a paper about XIX century pandemic with long-covid like symptoms, possibly caused by another coronavirus

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https://www.ncbi.nlm.nih.gov/pmc/articles/PMC8441924/

Clinical evidence that the pandemic from 1889 to 1891 commonly called the Russian flu might have been an earlier coronavirus pandemic Harald Brüssow and Lutz Brüssow

Summary

Contemporary medical reports from Britain and Germany on patients suffering from a pandemic infection between 1889 and 1891, which was historically referred to as the Russian flu, share a number of characteristics with COVID‐19. Most notable are aspects of multisystem affections comprising respiratory, gastrointestinal and neurological symptoms including loss of taste and smell perception; a protracted recovery resembling long covid and pathology observations of thrombosis in multiple organs, inflammation and rheumatic affections. As in COVID‐19 and unlike in influenza, mortality was seen in elderly subjects while children were only weakly affected. Contemporary reports noted trans‐species infection between pet animals or horses and humans, which would concur with a cross‐infection by a broad host range bovine coronavirus dated by molecular clock arguments to an about 1890 cross‐species infection event.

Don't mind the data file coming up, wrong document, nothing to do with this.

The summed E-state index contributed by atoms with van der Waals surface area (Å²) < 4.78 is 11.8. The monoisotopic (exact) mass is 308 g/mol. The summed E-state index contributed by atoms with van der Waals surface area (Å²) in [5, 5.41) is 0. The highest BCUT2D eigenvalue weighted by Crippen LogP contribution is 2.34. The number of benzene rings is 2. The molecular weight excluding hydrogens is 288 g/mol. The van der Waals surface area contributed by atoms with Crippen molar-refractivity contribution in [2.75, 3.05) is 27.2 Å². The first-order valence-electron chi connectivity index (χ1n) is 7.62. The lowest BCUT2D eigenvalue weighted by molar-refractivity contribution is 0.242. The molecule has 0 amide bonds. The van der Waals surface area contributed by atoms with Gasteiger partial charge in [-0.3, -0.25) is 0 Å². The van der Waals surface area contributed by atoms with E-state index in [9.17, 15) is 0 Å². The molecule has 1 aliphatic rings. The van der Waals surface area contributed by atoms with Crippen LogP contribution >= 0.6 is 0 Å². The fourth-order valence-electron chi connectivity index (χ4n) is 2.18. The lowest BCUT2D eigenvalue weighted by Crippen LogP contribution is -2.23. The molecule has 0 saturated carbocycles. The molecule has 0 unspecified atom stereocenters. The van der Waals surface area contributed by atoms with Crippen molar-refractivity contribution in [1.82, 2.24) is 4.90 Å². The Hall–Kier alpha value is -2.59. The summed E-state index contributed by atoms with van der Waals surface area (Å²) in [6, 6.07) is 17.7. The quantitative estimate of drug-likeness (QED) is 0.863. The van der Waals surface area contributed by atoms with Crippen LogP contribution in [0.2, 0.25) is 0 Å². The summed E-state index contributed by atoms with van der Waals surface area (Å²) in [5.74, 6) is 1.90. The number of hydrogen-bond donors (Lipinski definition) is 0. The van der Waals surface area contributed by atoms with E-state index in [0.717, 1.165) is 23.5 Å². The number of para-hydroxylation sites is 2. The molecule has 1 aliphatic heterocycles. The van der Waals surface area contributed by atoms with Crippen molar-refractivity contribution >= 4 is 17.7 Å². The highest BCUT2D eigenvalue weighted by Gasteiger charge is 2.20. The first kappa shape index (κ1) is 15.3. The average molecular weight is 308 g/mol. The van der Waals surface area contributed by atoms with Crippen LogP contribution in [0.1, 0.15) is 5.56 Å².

Pyrrhus

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Interesting- thanks for posting!

This paper is a perfect example of the well-recognized "pandemic-endemic transition" in epidemiology, where a new virus can initially show up as discrete outbreaks (pandemic), but later shows up just as isolated/sporadic cases (endemic).

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Sounds plausible. I wonder if it just went away or mutated into a form that became more or less harmless.
One of the evidence that it was indeed a coronavirus pandemic back then is analysis of currently existing human coronavirus that usually causes common cold and a bovine coronavirus that was similar enough. Then estimating their common ancestor gave the Russian flu pandemic dates.

But then usually causing common cold symptoms doesn't mean it won't cause CFS-like symptoms or indeed CFS in rare cases. This hypothesis was what initially led me to investigate "normal" coronaviruses, which then led me to finding this article.

Here's relevant quote that I paraphrased earlier: